Following Me: You and your sister take a break from college partying to go on a short hike through the snowy woods of a remote park. Smartly leaving your phones in your car– so no one could bother you, of course– you soon are lost in the forest. Night approaches, the temperature drops and you seem to be walking in circles, getting no closer to where you parked your car. You stumble upon fresh tracks in the snow made from what appears to be two people, one set of tracks possibly chasing the other. You start to follow the tracks hoping they’ll lead you out of the woods. From there Following Me becomes a gripping thriller, the kind of story I shouldn’t have played right before going to bed. The story isn’t anything particularly original but even as I scoffed from time to time at the occasional cliched situation, as I read through the game’s text I had to force myself to slow down. Not because I was in a hurry to get through the game, but because I was anxious to find out what happened next.

Venus Meets VenusThe game is clear from the start that it is not a love story (even though it kinda, sorta is). Girl meets nice girl, girl tries to change for nice girl, there’s more going on with nice girl than girl realizes… At times I felt out of my depth with this game since it drifts into a culture that I’m wholly unfamiliar with, but even so, I never felt too far asea. Venus Meets Venus is about a relationship that’s formed between two imperfect people and often felt incredibly relatable even if I’ve not specifically experienced some of the particulars. Plus, the game is very well written and designed, even if it gets a little over enthusiastic with this number metaphor-thing it tries to do.

Milk Party PalaceWhen I was ready to play my next competition entry the randomizer loaded this game and after reading its blurb I got nervous. Something, something, Alec Baldwin, surreal comedy– oh, no. I tried to erase my brain and not judge the story unfairly before I had even started. It was pointless, however, as the game did exactly what I was afraid it would do; be weird and random without really saying anything at all. Perhaps the “story” got better once I collected all the milk bottles for Alec Baldwin (yep, you heard me), but somehow I doubt it. I had to stop playing after about 15 minutes.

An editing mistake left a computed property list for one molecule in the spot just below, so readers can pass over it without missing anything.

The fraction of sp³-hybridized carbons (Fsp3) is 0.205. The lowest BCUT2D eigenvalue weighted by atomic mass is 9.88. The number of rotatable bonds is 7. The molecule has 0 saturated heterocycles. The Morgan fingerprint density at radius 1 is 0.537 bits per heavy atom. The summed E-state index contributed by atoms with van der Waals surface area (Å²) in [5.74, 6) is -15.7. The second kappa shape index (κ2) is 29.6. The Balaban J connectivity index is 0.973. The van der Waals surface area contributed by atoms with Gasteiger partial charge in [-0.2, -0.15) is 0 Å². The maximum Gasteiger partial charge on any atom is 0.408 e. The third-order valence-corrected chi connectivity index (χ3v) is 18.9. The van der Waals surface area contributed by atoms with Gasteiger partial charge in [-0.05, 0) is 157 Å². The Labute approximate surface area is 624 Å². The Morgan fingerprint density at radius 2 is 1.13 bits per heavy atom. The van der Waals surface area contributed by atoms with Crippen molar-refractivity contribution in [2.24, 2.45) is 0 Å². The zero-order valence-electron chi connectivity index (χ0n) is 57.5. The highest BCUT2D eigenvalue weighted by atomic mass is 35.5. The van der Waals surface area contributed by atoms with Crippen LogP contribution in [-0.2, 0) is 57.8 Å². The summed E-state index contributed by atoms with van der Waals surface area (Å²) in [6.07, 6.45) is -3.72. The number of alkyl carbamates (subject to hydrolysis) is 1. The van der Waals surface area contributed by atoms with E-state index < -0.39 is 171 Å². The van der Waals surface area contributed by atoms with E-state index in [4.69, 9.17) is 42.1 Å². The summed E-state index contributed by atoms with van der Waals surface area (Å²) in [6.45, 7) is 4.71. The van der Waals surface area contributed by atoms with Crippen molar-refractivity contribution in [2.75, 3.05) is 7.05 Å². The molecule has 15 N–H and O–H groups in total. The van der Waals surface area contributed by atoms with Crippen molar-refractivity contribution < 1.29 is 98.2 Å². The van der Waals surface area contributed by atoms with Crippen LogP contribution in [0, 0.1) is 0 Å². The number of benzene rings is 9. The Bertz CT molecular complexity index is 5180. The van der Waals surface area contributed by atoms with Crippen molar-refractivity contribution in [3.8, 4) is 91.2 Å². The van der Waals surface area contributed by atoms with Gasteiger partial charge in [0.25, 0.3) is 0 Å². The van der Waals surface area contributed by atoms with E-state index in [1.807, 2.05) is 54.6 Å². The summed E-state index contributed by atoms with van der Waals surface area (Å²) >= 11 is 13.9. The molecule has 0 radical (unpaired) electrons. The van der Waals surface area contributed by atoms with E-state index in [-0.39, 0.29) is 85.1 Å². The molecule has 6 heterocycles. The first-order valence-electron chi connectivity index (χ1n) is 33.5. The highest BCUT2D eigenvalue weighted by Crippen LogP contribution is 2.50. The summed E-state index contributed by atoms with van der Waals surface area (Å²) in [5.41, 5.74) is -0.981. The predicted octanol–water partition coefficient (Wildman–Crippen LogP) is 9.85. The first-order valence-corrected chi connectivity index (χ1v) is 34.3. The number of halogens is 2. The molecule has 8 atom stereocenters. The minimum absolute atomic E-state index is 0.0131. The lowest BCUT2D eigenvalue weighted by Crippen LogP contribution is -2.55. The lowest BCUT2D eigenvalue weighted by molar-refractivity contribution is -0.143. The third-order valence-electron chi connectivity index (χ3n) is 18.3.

CarolineA few days passed before I had the time to write something up about Caroline and that extra time fueled my exasperation with the game. The story starts off with you on a date with a woman named Caroline and finishes with her trying to recruit you into her church/cult. It’s mostly empty in between, (and after, frankly). I committed a few Interactive Fiction no-no’s (I think) with this game; I restarted after multiple unsatisfactory finishes; I even dove into the source code of the game (gasp) just to try and see what I was missing. Turns out Caroline doesn’t have much of a beating heart, it’s just kinda boring.

ZestThis…this is a hard one to talk about here. Zest cut right to the core of me. It cut right to a past I don’t entirely regret. Zest everyday. Spend paycheck(s) on Zest. Three months late on rent thanks to Zest. Zest stopped being enough. Until one day Zest woke me up, but that’s a story for another day. I don’t anymore. Everyone I knew from those days is gone or dead. Sometimes I wish I did. I fill that space with other things. I charge full speed into other things: family, hobbies, work. But they’re not Zest.

Zest won’t be for everyone. But it was for me. I played it repeatedly, seeking every ending, finding familiarity with every achievement.


I wish I had more time to play all of the entries into the competition but at least I met the minimum for judging. I cast my votes just in time. It was nice to be exposed to this sort of personal storytelling, presented in such a spare way. There’s no hiding a weak story behind flashy graphics and the writing had to speak for itself. I downloaded all the entries so I’ll keep trying them from time to time, and I can’t wait to see what else I’ve been missing.